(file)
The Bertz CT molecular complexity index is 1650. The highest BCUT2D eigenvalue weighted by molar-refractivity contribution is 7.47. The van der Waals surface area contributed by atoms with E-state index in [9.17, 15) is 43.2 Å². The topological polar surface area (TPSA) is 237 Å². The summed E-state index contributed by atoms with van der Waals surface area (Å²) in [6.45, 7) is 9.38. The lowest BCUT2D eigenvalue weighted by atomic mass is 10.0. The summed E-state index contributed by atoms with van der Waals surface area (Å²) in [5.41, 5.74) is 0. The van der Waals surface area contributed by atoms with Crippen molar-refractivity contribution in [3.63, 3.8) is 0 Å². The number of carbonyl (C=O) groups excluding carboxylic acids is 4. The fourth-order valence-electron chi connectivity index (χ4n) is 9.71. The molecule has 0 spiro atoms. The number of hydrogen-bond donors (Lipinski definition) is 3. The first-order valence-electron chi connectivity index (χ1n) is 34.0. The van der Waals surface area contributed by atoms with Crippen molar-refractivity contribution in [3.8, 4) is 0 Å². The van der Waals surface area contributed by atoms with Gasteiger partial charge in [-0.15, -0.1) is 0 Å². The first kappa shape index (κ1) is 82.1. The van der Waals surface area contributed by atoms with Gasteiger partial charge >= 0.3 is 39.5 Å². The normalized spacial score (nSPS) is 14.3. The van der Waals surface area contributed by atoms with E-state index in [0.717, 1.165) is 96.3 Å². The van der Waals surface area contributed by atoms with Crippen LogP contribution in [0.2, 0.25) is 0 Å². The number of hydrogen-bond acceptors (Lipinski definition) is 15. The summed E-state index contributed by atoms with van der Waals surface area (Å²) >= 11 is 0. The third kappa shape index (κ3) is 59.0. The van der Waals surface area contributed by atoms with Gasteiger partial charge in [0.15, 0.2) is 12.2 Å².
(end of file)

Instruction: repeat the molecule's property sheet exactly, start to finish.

The Bertz CT molecular complexity index is 1650. The highest BCUT2D eigenvalue weighted by molar-refractivity contribution is 7.47. The van der Waals surface area contributed by atoms with E-state index in [9.17, 15) is 43.2 Å². The topological polar surface area (TPSA) is 237 Å². The summed E-state index contributed by atoms with van der Waals surface area (Å²) in [6.45, 7) is 9.38. The lowest BCUT2D eigenvalue weighted by atomic mass is 10.0. The summed E-state index contributed by atoms with van der Waals surface area (Å²) in [5.41, 5.74) is 0. The van der Waals surface area contributed by atoms with Crippen molar-refractivity contribution in [3.63, 3.8) is 0 Å². The number of carbonyl (C=O) groups excluding carboxylic acids is 4. The fourth-order valence-electron chi connectivity index (χ4n) is 9.71. The molecule has 0 spiro atoms. The number of hydrogen-bond donors (Lipinski definition) is 3. The first-order valence-electron chi connectivity index (χ1n) is 34.0. The van der Waals surface area contributed by atoms with Crippen molar-refractivity contribution in [3.8, 4) is 0 Å². The van der Waals surface area contributed by atoms with Gasteiger partial charge in [-0.15, -0.1) is 0 Å². The first kappa shape index (κ1) is 82.1. The van der Waals surface area contributed by atoms with Gasteiger partial charge >= 0.3 is 39.5 Å². The normalized spacial score (nSPS) is 14.3. The van der Waals surface area contributed by atoms with E-state index in [0.717, 1.165) is 96.3 Å². The van der Waals surface area contributed by atoms with Crippen LogP contribution in [0.2, 0.25) is 0 Å². The number of hydrogen-bond acceptors (Lipinski definition) is 15. The summed E-state index contributed by atoms with van der Waals surface area (Å²) >= 11 is 0. The third kappa shape index (κ3) is 59.0. The van der Waals surface area contributed by atoms with Gasteiger partial charge in [0.15, 0.2) is 12.2 Å².